Toray Industries, Inc., announced today that it has innovated a carbon dioxide (CO2) separation membrane with a dual all-carbon structure. This comprises a hollow fiber porous carbon fiber as a support and a thin carbon membrane separation layer on the surface.
The membrane offers superb CO2 separation performance and high durability. It is more suitable than conventional inorganic separation membranes for making facilities more compact. Toray will step up R&D to deploy this separation membrane in social infrastructure.
CO2 separation technology is vital to using CO2 to help materialize a circular carbon economy. This technology commonly employs absorption- and adsorption-based facilities. The issue with such setups, however, is that they consume too much energy. This situation fueled worldwide research into energy-efficient membrane separation techniques.
Separation layers with pores smaller than one nanometer offer better gas permeability because they are thinner, but the lower pressure resistance necessitates combining with a support layer. Regular inorganic support layers are hard and brittle, and the diameters cannot be reduced, preventing dense module packing and miniaturization.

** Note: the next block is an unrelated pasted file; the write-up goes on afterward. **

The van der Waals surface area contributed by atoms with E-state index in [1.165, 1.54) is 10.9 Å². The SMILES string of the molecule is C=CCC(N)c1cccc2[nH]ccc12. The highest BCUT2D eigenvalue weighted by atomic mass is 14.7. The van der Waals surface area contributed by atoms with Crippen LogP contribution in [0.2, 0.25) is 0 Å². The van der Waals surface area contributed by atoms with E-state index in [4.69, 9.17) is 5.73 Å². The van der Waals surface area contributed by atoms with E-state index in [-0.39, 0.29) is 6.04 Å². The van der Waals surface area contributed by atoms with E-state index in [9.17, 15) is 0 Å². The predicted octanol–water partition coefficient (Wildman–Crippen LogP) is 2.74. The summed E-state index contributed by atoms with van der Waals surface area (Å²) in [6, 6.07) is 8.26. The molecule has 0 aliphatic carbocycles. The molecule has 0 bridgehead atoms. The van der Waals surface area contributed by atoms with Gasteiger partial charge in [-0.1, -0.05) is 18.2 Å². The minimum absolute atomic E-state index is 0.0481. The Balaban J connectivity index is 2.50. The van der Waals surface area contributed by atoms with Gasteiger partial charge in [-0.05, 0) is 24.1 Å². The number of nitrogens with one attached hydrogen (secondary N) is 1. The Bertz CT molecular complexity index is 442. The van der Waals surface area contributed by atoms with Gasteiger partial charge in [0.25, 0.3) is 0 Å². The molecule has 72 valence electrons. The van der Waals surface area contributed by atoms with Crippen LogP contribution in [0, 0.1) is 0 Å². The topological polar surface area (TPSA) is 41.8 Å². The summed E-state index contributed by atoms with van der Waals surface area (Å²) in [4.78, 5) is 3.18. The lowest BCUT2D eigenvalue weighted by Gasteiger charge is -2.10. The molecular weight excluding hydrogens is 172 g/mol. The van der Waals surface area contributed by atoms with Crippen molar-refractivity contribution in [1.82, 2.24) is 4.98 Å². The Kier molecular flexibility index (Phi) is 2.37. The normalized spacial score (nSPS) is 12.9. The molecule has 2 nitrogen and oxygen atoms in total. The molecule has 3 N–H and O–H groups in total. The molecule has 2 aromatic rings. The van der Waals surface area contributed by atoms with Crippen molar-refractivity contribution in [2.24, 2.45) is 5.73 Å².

Toray created a porous carbon fiber with a continuous pore structure in 2019. This fiber can provide a support layer for gas separation membranes that offer excellent gas permeability and chemical and heat resistance by creating a hollow fiber.
The company’s new CO2 separation membrane employs a thin, hollow-fiber porous carbon fiber with a diameter of less than 300 micrometers as a support layer. On the surface is a uniform carbon film separation layer just a few micrometers thick.
With the support and separation layers independent, this separation membrane delivers excellent CO2 separation and durability. The membrane is flexible and incredibly thin, enabling continuous production just like with regular fibers. The high density packing enables module miniaturization. CO2 permeability can be five times greater than that of conventional inorganic CO2 separation membrane modules with the same volume.
One prospective use for Toray’s new separation membrane is natural gas and biogas purification. It could also serve in hydrogen production and purification, exhaust gas CO2 separation, and other gas separation applications by taking advantage of the selectivity of functional layers according to the gases to be separated.
Toray will draw on the innovation hub capabilities of the R&D Innovation Center for the Future at the Shiga Plant, where the company started out in 1926, to pursue strategic open innovation by engaging with academic institutions and key partners from diverse fields and commercializing more advanced gas separation membranes.
The company looks to help the world balance greenhouse gas emissions and absorption in line with the Toray Group Sustainability Vision and Toray Vision 2030 by leveraging its innovative technologies and advanced materials.
In keeping with its corporate philosophy of “contributing to society through the creation of new value with innovative ideas, technologies and products,” Toray will keep helping to resolve environmental, resources, and energy issues and continue to pursue R&D to achieve carbon neutrality.